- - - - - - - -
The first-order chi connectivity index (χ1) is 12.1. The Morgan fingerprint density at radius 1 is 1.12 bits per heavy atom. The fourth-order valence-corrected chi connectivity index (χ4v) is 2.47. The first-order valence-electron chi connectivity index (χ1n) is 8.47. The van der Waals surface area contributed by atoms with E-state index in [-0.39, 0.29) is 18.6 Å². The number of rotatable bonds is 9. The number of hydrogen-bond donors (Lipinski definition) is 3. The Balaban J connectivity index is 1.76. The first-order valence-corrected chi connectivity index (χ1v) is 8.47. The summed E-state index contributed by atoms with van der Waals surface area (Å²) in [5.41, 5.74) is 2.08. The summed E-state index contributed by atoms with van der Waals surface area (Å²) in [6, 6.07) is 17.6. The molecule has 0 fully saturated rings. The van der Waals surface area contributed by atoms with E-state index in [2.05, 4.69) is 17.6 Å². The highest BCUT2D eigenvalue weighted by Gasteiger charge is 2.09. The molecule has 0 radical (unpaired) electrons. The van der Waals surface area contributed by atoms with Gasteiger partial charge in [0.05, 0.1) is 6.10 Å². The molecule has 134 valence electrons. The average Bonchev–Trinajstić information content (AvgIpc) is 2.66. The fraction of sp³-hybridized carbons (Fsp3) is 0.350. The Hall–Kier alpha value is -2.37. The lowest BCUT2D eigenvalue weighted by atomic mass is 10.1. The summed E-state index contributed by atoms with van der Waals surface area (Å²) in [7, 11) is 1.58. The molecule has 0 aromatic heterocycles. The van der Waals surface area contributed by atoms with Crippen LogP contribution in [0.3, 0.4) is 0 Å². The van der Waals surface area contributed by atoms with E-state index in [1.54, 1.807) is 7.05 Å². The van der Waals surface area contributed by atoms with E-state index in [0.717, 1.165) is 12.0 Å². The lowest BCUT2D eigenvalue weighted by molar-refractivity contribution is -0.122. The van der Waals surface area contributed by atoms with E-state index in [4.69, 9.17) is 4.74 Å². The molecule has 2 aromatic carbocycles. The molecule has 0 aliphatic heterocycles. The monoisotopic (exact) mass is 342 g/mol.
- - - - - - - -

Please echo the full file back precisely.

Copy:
The first-order chi connectivity index (χ1) is 12.1. The Morgan fingerprint density at radius 1 is 1.12 bits per heavy atom. The fourth-order valence-corrected chi connectivity index (χ4v) is 2.47. The first-order valence-electron chi connectivity index (χ1n) is 8.47. The van der Waals surface area contributed by atoms with E-state index in [-0.39, 0.29) is 18.6 Å². The number of rotatable bonds is 9. The number of hydrogen-bond donors (Lipinski definition) is 3. The Balaban J connectivity index is 1.76. The first-order valence-corrected chi connectivity index (χ1v) is 8.47. The summed E-state index contributed by atoms with van der Waals surface area (Å²) in [5.41, 5.74) is 2.08. The summed E-state index contributed by atoms with van der Waals surface area (Å²) in [6, 6.07) is 17.6. The molecule has 0 fully saturated rings. The van der Waals surface area contributed by atoms with E-state index in [2.05, 4.69) is 17.6 Å². The highest BCUT2D eigenvalue weighted by Gasteiger charge is 2.09. The molecule has 0 radical (unpaired) electrons. The van der Waals surface area contributed by atoms with Gasteiger partial charge in [0.05, 0.1) is 6.10 Å². The molecule has 134 valence electrons. The average Bonchev–Trinajstić information content (AvgIpc) is 2.66. The fraction of sp³-hybridized carbons (Fsp3) is 0.350. The Hall–Kier alpha value is -2.37. The lowest BCUT2D eigenvalue weighted by atomic mass is 10.1. The summed E-state index contributed by atoms with van der Waals surface area (Å²) in [7, 11) is 1.58. The molecule has 0 aromatic heterocycles. The van der Waals surface area contributed by atoms with Crippen LogP contribution in [0.3, 0.4) is 0 Å². The van der Waals surface area contributed by atoms with E-state index in [1.54, 1.807) is 7.05 Å². The van der Waals surface area contributed by atoms with E-state index in [0.717, 1.165) is 12.0 Å². The lowest BCUT2D eigenvalue weighted by molar-refractivity contribution is -0.122. The van der Waals surface area contributed by atoms with E-state index in [4.69, 9.17) is 4.74 Å². The molecule has 2 aromatic carbocycles. The molecule has 0 aliphatic heterocycles. The monoisotopic (exact) mass is 342 g/mol.